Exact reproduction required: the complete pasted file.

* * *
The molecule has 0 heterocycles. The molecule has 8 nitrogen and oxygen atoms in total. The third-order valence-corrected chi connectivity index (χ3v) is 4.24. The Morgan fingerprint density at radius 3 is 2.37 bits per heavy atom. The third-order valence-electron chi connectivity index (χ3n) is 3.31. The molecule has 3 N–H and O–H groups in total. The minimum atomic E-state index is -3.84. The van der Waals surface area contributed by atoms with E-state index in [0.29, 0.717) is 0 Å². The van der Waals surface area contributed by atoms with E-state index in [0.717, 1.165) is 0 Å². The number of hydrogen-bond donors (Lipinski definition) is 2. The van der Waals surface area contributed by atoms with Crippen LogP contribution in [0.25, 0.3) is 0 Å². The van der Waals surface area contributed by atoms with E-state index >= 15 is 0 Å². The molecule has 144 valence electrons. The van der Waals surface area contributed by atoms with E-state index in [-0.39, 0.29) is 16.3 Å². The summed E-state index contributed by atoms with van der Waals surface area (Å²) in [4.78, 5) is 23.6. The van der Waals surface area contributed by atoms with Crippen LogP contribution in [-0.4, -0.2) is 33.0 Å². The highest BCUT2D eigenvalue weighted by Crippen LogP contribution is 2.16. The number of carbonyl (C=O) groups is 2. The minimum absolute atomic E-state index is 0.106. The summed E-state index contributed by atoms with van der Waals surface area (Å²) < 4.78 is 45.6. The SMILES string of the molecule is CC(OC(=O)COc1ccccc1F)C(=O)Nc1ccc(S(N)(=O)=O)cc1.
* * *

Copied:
The molecule has 0 heterocycles. The molecule has 8 nitrogen and oxygen atoms in total. The third-order valence-corrected chi connectivity index (χ3v) is 4.24. The Morgan fingerprint density at radius 3 is 2.37 bits per heavy atom. The third-order valence-electron chi connectivity index (χ3n) is 3.31. The molecule has 3 N–H and O–H groups in total. The minimum atomic E-state index is -3.84. The van der Waals surface area contributed by atoms with E-state index in [0.29, 0.717) is 0 Å². The van der Waals surface area contributed by atoms with E-state index in [0.717, 1.165) is 0 Å². The number of hydrogen-bond donors (Lipinski definition) is 2. The van der Waals surface area contributed by atoms with Crippen LogP contribution in [0.25, 0.3) is 0 Å². The van der Waals surface area contributed by atoms with E-state index >= 15 is 0 Å². The molecule has 144 valence electrons. The van der Waals surface area contributed by atoms with E-state index in [-0.39, 0.29) is 16.3 Å². The summed E-state index contributed by atoms with van der Waals surface area (Å²) in [4.78, 5) is 23.6. The van der Waals surface area contributed by atoms with Crippen LogP contribution in [-0.4, -0.2) is 33.0 Å². The highest BCUT2D eigenvalue weighted by Crippen LogP contribution is 2.16. The number of carbonyl (C=O) groups is 2. The minimum absolute atomic E-state index is 0.106. The summed E-state index contributed by atoms with van der Waals surface area (Å²) < 4.78 is 45.6. The SMILES string of the molecule is CC(OC(=O)COc1ccccc1F)C(=O)Nc1ccc(S(N)(=O)=O)cc1.